Displaying items by tag: Ethnic Insularity

Building on insights from Min’s (2010) comparisons between Korean Protestants and Indian Hindus, and my findings of elite freshmen Korean racial insularity (2012), I use data from the Immigration and Intergenerational Mobility in Metropolitan Los Angeles (2004) survey to examine the extent to which religion serves to not only preserve ethnicity but also support insularity in young adult 1.5- and second-generation (“second generation” hereafter) Korean Americans. Findings suggest that at the racial level of comparison, second-generation Korean-American endogamy resembles that of white, black, and Latino endogamy; second-generation Korean-American endogamy reflects not only the highest intraracial marriage rate, but also the highest intraethnic marriage rate of all Asian groups in the sample. Further, religious married second-generation Korean Americans have the highest racially homogeneous composition rate in the congregations they attend relative to other racial groups and other Asian ethnicities. In multivariate analyses, these two dynamics of marital endogamy and congregational racial homophily produce strong effects on one another and diminish the unique Korean effect. Findings suggest that these group relational patterns are more evident for second-generation Korean Americans and may have implications for social mobility in a racialized context.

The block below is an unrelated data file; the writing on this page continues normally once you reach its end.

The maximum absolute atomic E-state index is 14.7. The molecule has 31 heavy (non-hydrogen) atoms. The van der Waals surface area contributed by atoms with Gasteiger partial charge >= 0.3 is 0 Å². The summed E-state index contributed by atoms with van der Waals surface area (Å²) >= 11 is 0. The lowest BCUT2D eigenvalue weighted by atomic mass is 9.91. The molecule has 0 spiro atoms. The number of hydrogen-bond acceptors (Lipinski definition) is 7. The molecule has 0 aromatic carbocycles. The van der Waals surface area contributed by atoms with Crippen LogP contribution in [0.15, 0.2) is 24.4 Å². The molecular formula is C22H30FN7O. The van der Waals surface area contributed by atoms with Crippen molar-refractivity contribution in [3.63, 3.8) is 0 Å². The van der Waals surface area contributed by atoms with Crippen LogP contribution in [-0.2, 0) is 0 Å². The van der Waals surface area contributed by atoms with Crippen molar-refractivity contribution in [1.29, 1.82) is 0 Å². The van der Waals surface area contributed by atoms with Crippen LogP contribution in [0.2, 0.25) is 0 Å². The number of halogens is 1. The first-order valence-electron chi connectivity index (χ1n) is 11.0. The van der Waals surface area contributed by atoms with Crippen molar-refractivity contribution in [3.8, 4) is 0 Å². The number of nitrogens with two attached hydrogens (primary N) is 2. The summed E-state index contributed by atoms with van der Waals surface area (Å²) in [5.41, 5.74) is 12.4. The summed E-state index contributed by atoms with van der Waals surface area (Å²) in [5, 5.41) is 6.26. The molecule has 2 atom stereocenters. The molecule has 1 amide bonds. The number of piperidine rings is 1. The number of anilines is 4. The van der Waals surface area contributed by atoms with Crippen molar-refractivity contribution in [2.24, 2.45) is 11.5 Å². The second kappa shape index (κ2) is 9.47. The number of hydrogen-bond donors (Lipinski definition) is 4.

*This paper was originally presented at the Fourth Annual Conference of the Research Center for Korean Community at Queens College CUNY, April 5-7, 2013. The paper was subsequently published in the journal Development and Society, Volume 42, Number 1, June 2013, pages 113-136. We would like to thank Development and Society for allowing us to post this paper on Korean American Data Bank. Special thanks to Thomas Chung for editorial assistance.


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